Jean Nouvel’s flashy West Chelsea condominium tower will soon have a ground-floor tenant. The blue-chip Michael Rosenfeld Gallery is relocating there this fall from 24 West 57th St., where it has resided for 22 years.
The 6,500-square-foot new space will be designed by Richard Gluckman of Gluckman Mayner. The firm has designed dozens of art spaces worldwide, including the former DIA Center for the Arts in New York and the Museo Picasso Málaga, in Spain. Construction is under way and is expected to be complete by the end of summer.
Rosenfeld is just one of many galleries relocating from Midtown to Chelsea, including DC Moore and Ameringer McEnery Yohe. This migration has been a drain on what was formerly an art world power corridor.
“After 22 years on 57th Street, we really felt that the gallery needed more room for day-to-day functions and for exhibitions,” owner Michael Rosenfeld told A.i.A. “And the art world has really transplanted itself to Chelsea.”
The gallery specializes in 20th-century American painting, sculpture and works on paper. Rosenfeld is known for its support of African-American artists, including John Biggers, Beauford Delaney and others, as well as contemporary artists Nancy Grossman and Betye Saar. In 2009 it mounted an ambitious two-part survey of Abstract-Expressionist artists. Critics praised its March 2011 show of collages of Romare Bearden.
“I have no doubt that presenting our artists in a new environment will bring much greater attention to them, especially to the relationships that they have to the younger artists showing at neighboring galleries,” Rosenfeld said. “We’re not changing the program at all. We’ll just be able to do it better than ever.”
The distinctive Nouvel building offers a glittering facade of hundreds of irregularly shaped windows facing the West Side Highway. The condos have all sold, the last one just weeks ago, according to a recent article in the New York Times, with prices per square foot averaging $1,850. The successful sales come despite the presence of the Bayview Correctional Facility, a medium-security prison for women, across the street.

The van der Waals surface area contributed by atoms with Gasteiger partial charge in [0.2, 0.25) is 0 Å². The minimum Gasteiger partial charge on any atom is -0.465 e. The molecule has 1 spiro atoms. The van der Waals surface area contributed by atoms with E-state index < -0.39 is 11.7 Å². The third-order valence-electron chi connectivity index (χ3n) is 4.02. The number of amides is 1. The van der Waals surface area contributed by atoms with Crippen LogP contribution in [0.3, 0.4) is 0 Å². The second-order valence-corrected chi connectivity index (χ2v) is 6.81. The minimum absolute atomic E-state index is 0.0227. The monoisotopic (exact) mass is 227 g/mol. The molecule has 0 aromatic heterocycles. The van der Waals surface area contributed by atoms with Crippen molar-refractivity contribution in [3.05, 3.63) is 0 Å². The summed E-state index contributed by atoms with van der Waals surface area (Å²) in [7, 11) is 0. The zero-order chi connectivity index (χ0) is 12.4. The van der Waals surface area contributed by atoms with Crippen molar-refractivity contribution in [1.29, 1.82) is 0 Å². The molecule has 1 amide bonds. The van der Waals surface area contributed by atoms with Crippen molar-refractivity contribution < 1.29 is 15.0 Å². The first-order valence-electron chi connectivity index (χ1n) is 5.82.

Art world neighbors include The Kitchen, David Zwirner Gallery, Lombard-Freid Projects, Chambers Fine Art and Gasser Grunert, all on the same block on 19th Street. The High Line park is also close at hand, and the Whitney Museum will relocate in the nearby Meat Packing district in 2015.
“We will occupy the entire ground floor of the building with the exception of the residential lobby,” said Rosenfeld. “The ground floor was designed as a commercial condominium, and it was extremely unusual that we were able to purchase it rather than lease it.”
This allows the gallery to think differently about their new quarters, he went on. “We know that our real estate future is secure, and we can design it and build it out as if it were our own home. So we’re using the finest materials—in fact they were pouring a terrazzo floor last week.”
Michael Rosenfeld Gallery location, 100 Eleventh Avenue, New York; Photograph by Joshua Nefsky